Max Crider
Section Editor

     It is a wonderful time of year for everyone, especially the seniors. They are so overjoyed that they are tasked with submitting college applications, another light task along with their ten AP classes, three jobs, and six clubs per day. 

     They then tell their underclassmen friends about the process, and they start to freak out. “What college do I go to? Why, God, why?” they cry. They ponder “If only there were a guide that could tell me exactly the dos and don’ts of the college process…”

Start touring colleges yesterday

     Hopefully, you have a rough idea of what environment you want to be in when you go to college before you begin touring. Take into account whether the college is in a rural, suburban, or urban setting, how many students go there, and how big in size the campus itself is.

     One thing you should do, while you should establish criteria for what you want in your schools: keep your options open. By the end of your college search, you should be applying to anywhere from seven to ten universities.

     I started doing college visits freshman year with little to no idea on what type of environment I wanted to be in. Quickly, I learned that I would want to go to a campus that’s medium-sized, has around 4,000-10,000 students on campus, and is urban. That freshman year, I toured the campus of High Point University. It was less of a tour and more of an experience. It seemed like a wonderful place to live and get an education for the next four or more years of my life. That was until I learned about the culture there.

Learn about student life

     The culture at High Point University is notoriously awful. There have been numerous crimes that have allegedly been covered up by the immense vault of money owned by one Nido Qubein, the president of HPU. Most notably, there was an incident where his son, Michael, was the “pledge master” in an incident where someone in his fraternity died from a hazing incident, that Nido apparently tried to cover up.

     This is not an editorial about that one incident. The point is you need to research what life really is like on the campus. Will it be a boy’s club where fraternities rule the roost and terrorize parties? Will it be a good, Christian college that expels people for saying “heck”? Think long and hard about what type of people you are willing to live with. Yes, it is easy to get a roommate with similar interests to you, but if you go to a school like Valparaiso and you are an Agnostic, chances are you will have a hard time relating to people in that aspect.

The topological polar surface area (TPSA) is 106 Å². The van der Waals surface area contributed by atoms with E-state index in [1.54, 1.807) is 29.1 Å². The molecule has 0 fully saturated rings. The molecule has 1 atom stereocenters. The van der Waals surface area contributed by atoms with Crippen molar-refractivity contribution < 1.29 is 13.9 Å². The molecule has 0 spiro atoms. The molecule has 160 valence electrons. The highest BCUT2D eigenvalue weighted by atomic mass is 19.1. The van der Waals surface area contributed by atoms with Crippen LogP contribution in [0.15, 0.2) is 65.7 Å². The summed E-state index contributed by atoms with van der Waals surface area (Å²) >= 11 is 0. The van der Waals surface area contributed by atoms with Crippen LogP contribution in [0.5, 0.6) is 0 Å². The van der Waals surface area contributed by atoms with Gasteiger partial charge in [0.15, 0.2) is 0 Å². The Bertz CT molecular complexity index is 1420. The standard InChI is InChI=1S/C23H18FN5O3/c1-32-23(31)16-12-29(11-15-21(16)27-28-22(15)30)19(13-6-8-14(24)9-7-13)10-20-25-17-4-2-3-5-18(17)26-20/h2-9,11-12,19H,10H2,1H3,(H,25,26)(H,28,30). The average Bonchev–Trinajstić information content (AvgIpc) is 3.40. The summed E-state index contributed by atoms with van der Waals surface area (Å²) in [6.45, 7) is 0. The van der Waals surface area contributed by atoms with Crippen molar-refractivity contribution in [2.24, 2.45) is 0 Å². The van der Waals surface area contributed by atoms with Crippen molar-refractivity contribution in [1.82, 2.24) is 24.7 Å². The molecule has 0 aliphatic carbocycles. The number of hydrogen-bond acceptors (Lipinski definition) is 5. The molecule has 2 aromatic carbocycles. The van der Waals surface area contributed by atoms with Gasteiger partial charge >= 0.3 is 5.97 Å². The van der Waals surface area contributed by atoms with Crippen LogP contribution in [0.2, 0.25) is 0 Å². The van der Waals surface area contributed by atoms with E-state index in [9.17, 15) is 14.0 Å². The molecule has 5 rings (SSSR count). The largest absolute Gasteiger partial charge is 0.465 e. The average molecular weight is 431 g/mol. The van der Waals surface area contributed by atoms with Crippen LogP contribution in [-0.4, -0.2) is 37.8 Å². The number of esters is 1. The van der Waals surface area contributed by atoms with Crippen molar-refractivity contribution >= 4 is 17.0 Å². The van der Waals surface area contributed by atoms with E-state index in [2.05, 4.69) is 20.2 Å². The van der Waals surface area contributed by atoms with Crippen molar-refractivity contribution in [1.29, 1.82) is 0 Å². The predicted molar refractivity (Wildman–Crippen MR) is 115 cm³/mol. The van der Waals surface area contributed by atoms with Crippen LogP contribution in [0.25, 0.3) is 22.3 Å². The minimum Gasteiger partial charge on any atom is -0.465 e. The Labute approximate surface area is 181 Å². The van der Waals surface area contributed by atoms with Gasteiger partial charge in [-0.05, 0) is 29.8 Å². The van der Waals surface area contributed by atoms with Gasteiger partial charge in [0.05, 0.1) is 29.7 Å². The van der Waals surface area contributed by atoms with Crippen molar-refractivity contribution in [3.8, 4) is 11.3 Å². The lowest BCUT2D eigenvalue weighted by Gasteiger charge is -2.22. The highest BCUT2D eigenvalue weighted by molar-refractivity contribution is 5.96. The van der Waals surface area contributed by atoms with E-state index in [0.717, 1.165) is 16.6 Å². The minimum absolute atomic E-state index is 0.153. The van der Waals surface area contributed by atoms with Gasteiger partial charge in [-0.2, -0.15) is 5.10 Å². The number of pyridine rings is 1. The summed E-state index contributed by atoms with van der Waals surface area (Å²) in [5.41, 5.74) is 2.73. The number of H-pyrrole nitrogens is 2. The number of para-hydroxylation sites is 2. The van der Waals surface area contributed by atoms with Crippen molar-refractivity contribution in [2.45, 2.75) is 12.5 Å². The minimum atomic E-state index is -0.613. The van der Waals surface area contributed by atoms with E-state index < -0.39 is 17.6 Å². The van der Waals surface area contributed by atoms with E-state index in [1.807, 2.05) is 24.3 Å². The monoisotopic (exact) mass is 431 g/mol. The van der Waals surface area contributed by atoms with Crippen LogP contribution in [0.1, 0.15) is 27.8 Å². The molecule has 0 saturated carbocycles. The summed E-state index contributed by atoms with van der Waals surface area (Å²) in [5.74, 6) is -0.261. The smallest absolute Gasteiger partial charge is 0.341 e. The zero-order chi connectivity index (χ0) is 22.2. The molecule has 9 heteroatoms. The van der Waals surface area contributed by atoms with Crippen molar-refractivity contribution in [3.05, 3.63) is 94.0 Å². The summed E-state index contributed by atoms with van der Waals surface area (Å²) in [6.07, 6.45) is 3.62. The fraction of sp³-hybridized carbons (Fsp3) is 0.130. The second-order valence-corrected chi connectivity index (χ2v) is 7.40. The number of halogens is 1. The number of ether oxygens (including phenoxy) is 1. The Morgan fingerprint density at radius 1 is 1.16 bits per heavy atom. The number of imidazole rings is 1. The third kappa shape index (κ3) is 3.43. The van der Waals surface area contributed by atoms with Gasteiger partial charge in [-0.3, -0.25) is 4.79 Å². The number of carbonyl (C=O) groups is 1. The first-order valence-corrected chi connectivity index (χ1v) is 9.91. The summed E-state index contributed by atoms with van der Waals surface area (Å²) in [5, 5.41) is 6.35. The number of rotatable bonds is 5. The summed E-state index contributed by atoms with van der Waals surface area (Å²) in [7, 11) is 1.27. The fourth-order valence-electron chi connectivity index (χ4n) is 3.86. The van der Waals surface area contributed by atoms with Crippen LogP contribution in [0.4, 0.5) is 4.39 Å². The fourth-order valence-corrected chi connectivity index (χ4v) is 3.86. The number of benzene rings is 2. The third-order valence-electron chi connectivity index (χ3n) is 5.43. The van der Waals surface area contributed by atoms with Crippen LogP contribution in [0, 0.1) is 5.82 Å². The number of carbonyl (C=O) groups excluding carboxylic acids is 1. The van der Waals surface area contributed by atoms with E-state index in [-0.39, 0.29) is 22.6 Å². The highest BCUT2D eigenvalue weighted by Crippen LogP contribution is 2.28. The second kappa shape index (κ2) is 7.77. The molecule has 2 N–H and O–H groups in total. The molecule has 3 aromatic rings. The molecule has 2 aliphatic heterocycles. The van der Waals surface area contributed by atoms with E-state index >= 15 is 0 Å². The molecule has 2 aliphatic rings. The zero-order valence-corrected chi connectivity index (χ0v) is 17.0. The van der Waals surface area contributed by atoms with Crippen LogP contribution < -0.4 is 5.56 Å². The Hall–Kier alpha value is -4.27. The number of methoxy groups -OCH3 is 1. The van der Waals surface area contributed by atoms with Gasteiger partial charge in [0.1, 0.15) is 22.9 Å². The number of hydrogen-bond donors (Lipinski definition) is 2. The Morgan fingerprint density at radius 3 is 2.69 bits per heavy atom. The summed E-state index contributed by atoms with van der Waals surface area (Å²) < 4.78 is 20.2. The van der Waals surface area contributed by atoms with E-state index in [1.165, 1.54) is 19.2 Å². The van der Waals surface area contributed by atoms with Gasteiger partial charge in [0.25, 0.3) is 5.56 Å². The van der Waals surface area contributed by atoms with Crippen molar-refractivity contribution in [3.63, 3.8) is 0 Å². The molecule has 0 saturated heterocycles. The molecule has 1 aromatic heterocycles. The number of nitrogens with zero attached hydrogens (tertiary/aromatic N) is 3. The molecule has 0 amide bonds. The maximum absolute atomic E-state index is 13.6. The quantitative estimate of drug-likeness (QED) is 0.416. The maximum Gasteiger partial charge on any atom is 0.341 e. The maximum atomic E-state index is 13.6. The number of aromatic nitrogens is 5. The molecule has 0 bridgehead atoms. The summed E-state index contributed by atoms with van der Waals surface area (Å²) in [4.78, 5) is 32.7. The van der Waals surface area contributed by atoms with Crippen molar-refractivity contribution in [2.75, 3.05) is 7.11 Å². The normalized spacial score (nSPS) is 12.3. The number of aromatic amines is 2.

Submitting your CommonApp information should be a family bonding experience

     A large amount of schools take applications from either The Common App or Coalition. It is important that you know which schools take Common App, which ones take Coalition, and which ones make you use their own website. One common formality between these three options is that they ask for information about nearly everything. I highly recommend two things: you sit down with your parents while doing it, and not holding off on doing it.

     As previously stated, it asks for everything, and I mean it. Information needed includes your parents’ educational background, job, position title, if they are or have ever been employed at a university, and many more things. Do not be that guy that texts his/her mom “MOM PLEASE HELP WHAT DEGREES DID YOU GET IN COLLEGE” fifteen minutes before the application is due.

Naviance’s features are your best friend

     Did the word “Naviance” instigate any groaning in middle school? If it did, then your way of thinking needs to change, and now. Naviance has an array of features useful for helping you find your college. They have the Scattergrams, which puts your SAT score and GPA on a graph and compares it with other students from Atholton that applied to that school, with symbols showing students either were accepted, declined, or anything else. There is also the SuperMatch feature that you can use in the early stages of your college search. You enter in some basic things such as how big you would like the student population, region of the United States, specific majors/programs, and a plethora of other filters you can use in order for Naviance to calculate what schools cater to your needs the most.